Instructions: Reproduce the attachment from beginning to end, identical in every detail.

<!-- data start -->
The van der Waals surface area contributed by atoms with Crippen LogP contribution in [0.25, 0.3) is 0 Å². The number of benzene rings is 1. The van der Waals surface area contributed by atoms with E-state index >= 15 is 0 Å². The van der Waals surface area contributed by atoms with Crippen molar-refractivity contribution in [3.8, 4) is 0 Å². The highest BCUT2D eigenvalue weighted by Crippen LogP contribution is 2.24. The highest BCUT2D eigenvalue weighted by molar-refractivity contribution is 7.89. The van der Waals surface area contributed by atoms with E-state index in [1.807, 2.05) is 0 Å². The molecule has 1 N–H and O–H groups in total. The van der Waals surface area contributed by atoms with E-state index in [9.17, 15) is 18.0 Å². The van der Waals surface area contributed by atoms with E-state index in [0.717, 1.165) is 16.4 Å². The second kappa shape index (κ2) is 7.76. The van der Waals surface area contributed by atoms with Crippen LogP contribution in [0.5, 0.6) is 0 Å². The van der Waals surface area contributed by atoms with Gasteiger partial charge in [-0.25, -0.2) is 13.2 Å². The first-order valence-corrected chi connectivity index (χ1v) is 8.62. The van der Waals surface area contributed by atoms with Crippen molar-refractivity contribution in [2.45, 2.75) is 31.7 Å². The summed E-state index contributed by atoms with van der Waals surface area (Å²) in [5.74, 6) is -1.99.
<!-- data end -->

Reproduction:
The van der Waals surface area contributed by atoms with Crippen LogP contribution in [0.25, 0.3) is 0 Å². The number of benzene rings is 1. The van der Waals surface area contributed by atoms with E-state index >= 15 is 0 Å². The van der Waals surface area contributed by atoms with Crippen molar-refractivity contribution in [3.8, 4) is 0 Å². The highest BCUT2D eigenvalue weighted by Crippen LogP contribution is 2.24. The highest BCUT2D eigenvalue weighted by molar-refractivity contribution is 7.89. The van der Waals surface area contributed by atoms with E-state index in [1.807, 2.05) is 0 Å². The molecule has 1 N–H and O–H groups in total. The van der Waals surface area contributed by atoms with E-state index in [9.17, 15) is 18.0 Å². The van der Waals surface area contributed by atoms with E-state index in [0.717, 1.165) is 16.4 Å². The second kappa shape index (κ2) is 7.76. The van der Waals surface area contributed by atoms with Crippen LogP contribution in [0.5, 0.6) is 0 Å². The van der Waals surface area contributed by atoms with Gasteiger partial charge in [-0.25, -0.2) is 13.2 Å². The first-order valence-corrected chi connectivity index (χ1v) is 8.62. The van der Waals surface area contributed by atoms with Crippen molar-refractivity contribution in [2.45, 2.75) is 31.7 Å². The summed E-state index contributed by atoms with van der Waals surface area (Å²) in [5.74, 6) is -1.99.